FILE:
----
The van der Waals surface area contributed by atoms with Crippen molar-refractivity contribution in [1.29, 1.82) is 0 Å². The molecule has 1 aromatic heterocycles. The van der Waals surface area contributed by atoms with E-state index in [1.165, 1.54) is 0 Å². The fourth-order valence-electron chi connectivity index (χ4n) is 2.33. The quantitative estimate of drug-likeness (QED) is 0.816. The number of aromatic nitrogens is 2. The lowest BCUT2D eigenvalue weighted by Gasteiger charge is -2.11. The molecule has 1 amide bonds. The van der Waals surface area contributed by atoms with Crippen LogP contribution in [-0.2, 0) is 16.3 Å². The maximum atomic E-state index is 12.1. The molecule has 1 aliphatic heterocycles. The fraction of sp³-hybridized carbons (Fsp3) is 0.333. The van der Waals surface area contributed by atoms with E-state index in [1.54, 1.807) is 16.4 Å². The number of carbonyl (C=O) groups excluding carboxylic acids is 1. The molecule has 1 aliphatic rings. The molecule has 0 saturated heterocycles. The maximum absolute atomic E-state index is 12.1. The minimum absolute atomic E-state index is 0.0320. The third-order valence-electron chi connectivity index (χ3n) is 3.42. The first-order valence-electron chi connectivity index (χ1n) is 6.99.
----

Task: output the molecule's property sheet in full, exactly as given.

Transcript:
The van der Waals surface area contributed by atoms with Crippen molar-refractivity contribution in [1.29, 1.82) is 0 Å². The molecule has 1 aromatic heterocycles. The van der Waals surface area contributed by atoms with E-state index in [1.165, 1.54) is 0 Å². The fourth-order valence-electron chi connectivity index (χ4n) is 2.33. The quantitative estimate of drug-likeness (QED) is 0.816. The number of aromatic nitrogens is 2. The lowest BCUT2D eigenvalue weighted by Gasteiger charge is -2.11. The molecule has 1 amide bonds. The van der Waals surface area contributed by atoms with Crippen LogP contribution in [-0.2, 0) is 16.3 Å². The maximum atomic E-state index is 12.1. The molecule has 1 aliphatic heterocycles. The fraction of sp³-hybridized carbons (Fsp3) is 0.333. The van der Waals surface area contributed by atoms with E-state index in [1.54, 1.807) is 16.4 Å². The number of carbonyl (C=O) groups excluding carboxylic acids is 1. The molecule has 1 aliphatic rings. The molecule has 0 saturated heterocycles. The maximum absolute atomic E-state index is 12.1. The minimum absolute atomic E-state index is 0.0320. The third-order valence-electron chi connectivity index (χ3n) is 3.42. The first-order valence-electron chi connectivity index (χ1n) is 6.99.